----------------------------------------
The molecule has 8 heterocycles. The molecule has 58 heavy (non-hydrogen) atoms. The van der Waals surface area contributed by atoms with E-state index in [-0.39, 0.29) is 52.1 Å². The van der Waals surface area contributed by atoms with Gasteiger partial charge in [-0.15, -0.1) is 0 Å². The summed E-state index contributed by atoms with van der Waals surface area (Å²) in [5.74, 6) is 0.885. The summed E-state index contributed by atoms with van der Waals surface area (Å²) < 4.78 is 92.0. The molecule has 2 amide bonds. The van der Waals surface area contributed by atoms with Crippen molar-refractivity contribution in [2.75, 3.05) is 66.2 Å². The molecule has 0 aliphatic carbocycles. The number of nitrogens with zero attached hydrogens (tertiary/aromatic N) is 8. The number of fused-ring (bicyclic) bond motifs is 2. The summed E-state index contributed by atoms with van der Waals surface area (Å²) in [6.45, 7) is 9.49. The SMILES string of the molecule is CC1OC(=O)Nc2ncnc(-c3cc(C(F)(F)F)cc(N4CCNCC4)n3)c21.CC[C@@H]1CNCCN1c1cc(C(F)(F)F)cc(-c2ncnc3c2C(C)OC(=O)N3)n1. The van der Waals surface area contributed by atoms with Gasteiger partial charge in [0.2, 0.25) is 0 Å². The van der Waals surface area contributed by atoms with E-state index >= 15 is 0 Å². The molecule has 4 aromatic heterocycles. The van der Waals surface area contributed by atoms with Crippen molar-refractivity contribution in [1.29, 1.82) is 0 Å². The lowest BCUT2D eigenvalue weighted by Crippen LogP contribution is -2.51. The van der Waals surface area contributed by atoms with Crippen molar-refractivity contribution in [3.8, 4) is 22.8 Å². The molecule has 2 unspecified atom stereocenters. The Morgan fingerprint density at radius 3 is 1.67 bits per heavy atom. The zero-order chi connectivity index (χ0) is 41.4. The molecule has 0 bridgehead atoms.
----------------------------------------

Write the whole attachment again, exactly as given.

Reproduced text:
The molecule has 8 heterocycles. The molecule has 58 heavy (non-hydrogen) atoms. The van der Waals surface area contributed by atoms with E-state index in [-0.39, 0.29) is 52.1 Å². The van der Waals surface area contributed by atoms with Gasteiger partial charge in [-0.15, -0.1) is 0 Å². The summed E-state index contributed by atoms with van der Waals surface area (Å²) in [5.74, 6) is 0.885. The summed E-state index contributed by atoms with van der Waals surface area (Å²) < 4.78 is 92.0. The molecule has 2 amide bonds. The van der Waals surface area contributed by atoms with Crippen molar-refractivity contribution in [2.75, 3.05) is 66.2 Å². The molecule has 0 aliphatic carbocycles. The number of nitrogens with zero attached hydrogens (tertiary/aromatic N) is 8. The number of fused-ring (bicyclic) bond motifs is 2. The summed E-state index contributed by atoms with van der Waals surface area (Å²) in [6.45, 7) is 9.49. The SMILES string of the molecule is CC1OC(=O)Nc2ncnc(-c3cc(C(F)(F)F)cc(N4CCNCC4)n3)c21.CC[C@@H]1CNCCN1c1cc(C(F)(F)F)cc(-c2ncnc3c2C(C)OC(=O)N3)n1. The van der Waals surface area contributed by atoms with Gasteiger partial charge in [0.2, 0.25) is 0 Å². The van der Waals surface area contributed by atoms with E-state index >= 15 is 0 Å². The molecule has 4 aromatic heterocycles. The van der Waals surface area contributed by atoms with Crippen molar-refractivity contribution in [1.29, 1.82) is 0 Å². The lowest BCUT2D eigenvalue weighted by Crippen LogP contribution is -2.51. The van der Waals surface area contributed by atoms with Crippen molar-refractivity contribution in [3.8, 4) is 22.8 Å². The molecule has 2 unspecified atom stereocenters. The Morgan fingerprint density at radius 3 is 1.67 bits per heavy atom. The zero-order chi connectivity index (χ0) is 41.4. The molecule has 0 bridgehead atoms.